Passive House Remodel on ABC


A Passive House remodel project in California made the news on ABC. Find the article and video at this link.

TE Studio & Appleseed House on TC Daily Planet

Twin Cities Daily Planet published an article on TE Studio and the Appleseed House project. You can read the entire article at this link.

TE Studio Event Recap for this Week

This week, I will be speaking at three events around the Twin Cities. Please note that only one of them is a public event. All events are listed on the Lectures & Talks Page (Link on the right side of this page). To view this week’s events, please click for more information below. 
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Passiv Haus Lecture Date added

“Passiv Haus Vorlesung”
Tuesday, February 10, 2009 – 12.30 PM to 1.00 PM (30 minute lecture in German)

Germanic American Institute Saint Paul
Stammtisch – Senior Luncheon
301 Summit Avenue
Saint Paul, MN 55102
(651) 222-7027
Directions

Deep Energy Reduction Retrofit! This is how TE Studio thinks about Remodeling Projects

Linda Wigington of Affordable Comfort, Inc. spoke at the recent 3rd North American Passive House Conference about something she calls “Deep Energy Reduction Retrofits”. A Deep Energy Reduction Retrofit project includes all the measures needed to cut 70%+ of a building’s energy consumption.

Most people in the sustainable building industry now agree that we need these kinds of energy goals in order to curb the energy use-related environmental pollution and CO2 emissions from the building sector significantly enough to achieve true sustainability.

Deep Energy Reduction Retrofit projects will typically include more insulation, better windows and doors, and likely a new or enhanced mechanical system. While that may seem like a lot, it can potentially be done without changing the layout or interior finishes much at all, therefore keeping cost to a minimum. If you start with a building that needs new siding and windows, you can essentially eliminate this cost from the deep energy retrofit budget, as it is part of the ongoing maintenance the building needs anyways. This is when Deep Energy Reduction is most affordable. In other words, you buy or own a house with obsolete mechanical system, shot siding (roofing) and windows, and you are in the optimal position to do an affordable Deep Energy Reduction Project. I am starting to advise people to consider this when purchasing a used home.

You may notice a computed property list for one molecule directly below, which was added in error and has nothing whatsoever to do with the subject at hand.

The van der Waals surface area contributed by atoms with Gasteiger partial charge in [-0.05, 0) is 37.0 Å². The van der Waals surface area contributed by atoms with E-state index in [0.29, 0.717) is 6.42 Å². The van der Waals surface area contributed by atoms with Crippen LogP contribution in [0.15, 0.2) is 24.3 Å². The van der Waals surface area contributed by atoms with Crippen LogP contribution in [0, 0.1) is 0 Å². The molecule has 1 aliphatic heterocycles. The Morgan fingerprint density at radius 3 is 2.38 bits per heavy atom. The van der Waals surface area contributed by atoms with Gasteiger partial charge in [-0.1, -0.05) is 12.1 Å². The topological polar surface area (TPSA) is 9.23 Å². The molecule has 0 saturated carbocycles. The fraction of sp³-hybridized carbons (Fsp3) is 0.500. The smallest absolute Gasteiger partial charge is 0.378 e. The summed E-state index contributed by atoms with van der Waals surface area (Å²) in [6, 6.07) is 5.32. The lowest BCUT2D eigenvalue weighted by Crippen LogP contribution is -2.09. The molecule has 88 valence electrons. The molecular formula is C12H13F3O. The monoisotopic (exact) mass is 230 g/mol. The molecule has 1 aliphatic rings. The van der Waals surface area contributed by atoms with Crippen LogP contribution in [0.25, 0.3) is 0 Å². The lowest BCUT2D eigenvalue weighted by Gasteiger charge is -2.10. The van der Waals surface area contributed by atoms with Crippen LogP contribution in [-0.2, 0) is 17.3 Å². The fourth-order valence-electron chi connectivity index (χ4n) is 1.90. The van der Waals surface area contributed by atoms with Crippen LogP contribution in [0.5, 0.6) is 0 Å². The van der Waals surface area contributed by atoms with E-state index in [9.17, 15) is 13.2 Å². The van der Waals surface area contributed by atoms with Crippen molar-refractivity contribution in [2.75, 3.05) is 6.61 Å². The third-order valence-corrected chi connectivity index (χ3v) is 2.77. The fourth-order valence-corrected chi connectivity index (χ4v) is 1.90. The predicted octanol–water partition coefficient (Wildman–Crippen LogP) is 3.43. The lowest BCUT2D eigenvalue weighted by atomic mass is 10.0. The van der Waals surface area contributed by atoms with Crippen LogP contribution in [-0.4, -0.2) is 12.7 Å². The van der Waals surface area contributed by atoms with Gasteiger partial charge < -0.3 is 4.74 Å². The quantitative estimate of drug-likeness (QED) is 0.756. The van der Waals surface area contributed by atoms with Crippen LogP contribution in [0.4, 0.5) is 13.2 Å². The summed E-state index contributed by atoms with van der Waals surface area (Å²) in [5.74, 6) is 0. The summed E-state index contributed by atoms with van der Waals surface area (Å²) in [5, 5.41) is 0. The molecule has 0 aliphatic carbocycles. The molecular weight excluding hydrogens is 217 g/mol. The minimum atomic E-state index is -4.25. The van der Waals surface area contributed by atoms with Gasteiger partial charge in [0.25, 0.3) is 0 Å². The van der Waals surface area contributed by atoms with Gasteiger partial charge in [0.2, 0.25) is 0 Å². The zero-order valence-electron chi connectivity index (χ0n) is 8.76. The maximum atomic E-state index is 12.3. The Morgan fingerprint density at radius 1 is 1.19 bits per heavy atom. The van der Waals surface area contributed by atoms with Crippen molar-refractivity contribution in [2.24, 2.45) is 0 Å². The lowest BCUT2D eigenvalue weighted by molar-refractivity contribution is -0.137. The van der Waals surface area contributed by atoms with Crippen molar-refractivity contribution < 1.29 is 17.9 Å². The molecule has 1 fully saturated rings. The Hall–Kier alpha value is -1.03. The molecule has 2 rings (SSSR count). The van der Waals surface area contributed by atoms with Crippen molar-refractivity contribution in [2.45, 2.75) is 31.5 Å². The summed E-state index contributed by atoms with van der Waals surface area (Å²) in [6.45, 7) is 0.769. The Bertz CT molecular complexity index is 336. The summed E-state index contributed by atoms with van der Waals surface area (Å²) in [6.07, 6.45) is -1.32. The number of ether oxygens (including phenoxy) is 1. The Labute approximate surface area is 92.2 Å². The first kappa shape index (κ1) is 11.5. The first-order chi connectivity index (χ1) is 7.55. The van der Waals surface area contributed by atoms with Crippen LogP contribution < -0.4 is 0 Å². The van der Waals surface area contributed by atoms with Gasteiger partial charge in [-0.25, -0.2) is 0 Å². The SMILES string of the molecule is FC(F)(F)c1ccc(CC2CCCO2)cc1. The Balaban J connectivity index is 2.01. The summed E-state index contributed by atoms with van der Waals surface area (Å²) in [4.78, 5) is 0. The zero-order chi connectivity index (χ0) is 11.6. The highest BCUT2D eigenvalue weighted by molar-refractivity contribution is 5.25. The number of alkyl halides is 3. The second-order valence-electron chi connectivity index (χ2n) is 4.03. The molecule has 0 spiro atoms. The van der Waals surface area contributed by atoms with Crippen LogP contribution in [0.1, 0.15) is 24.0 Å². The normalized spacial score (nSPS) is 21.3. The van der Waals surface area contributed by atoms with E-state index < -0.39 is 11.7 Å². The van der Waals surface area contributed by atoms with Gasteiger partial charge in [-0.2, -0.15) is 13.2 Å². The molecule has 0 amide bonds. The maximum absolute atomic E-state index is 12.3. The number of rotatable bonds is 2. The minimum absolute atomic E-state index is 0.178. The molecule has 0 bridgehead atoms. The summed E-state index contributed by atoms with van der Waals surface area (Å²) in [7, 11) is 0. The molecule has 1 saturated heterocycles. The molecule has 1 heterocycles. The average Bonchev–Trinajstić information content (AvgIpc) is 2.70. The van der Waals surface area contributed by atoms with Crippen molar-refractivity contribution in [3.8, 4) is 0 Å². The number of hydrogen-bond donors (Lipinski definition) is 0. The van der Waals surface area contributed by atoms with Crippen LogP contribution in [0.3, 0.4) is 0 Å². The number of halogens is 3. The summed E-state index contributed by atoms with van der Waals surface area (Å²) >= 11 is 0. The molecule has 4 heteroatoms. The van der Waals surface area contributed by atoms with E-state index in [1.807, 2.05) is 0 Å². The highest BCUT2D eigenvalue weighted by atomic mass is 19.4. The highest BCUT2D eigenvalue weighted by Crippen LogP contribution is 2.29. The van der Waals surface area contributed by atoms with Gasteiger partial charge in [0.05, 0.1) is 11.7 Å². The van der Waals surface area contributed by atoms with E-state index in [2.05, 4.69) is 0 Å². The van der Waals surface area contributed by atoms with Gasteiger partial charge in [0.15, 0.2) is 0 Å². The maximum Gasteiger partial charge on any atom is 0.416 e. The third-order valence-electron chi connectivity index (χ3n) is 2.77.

You may notice that I have not mentioned embodied energy, green building materials, or improved indoor environmental quality at all. It is my assumption that a best practice management approach goes along with any Deep Energy Reduction Retrofit project. The designer should be aware of both the energy consumption potential, as well as the necessary “greening” potential. I find that a lot of the discussion in the industry is still focused around what I call “surface greening”—meaning putting in more earth-friendly materials. In the greater scheme of things, and while this is a proper approach, green building materials and finishes alone cannot help overome the energy challenge we are facing today. It is therefore imperative to analyze each building’s potential, and put together a package that offers true sustainability and long-term value to the client. Anything short of that will likely result in a “sunk investment”, that will effectively prevent the current owner, or future owners from giving the building the make-over it needs to overcome energy obsolescence.

The duty of a building designer is not just to the client, it is also to the society as a whole.

Deep Energy Reduction Retrofits do not require Passive House standard. As a Passive House Consultant however, I will likely use tools and ideas derived from Passive House for your Deep Energy Reduction Retrofit project, which means that you will benefit from the knowledge of the arguably best building energy standard today, even if you are not building a house from scratch.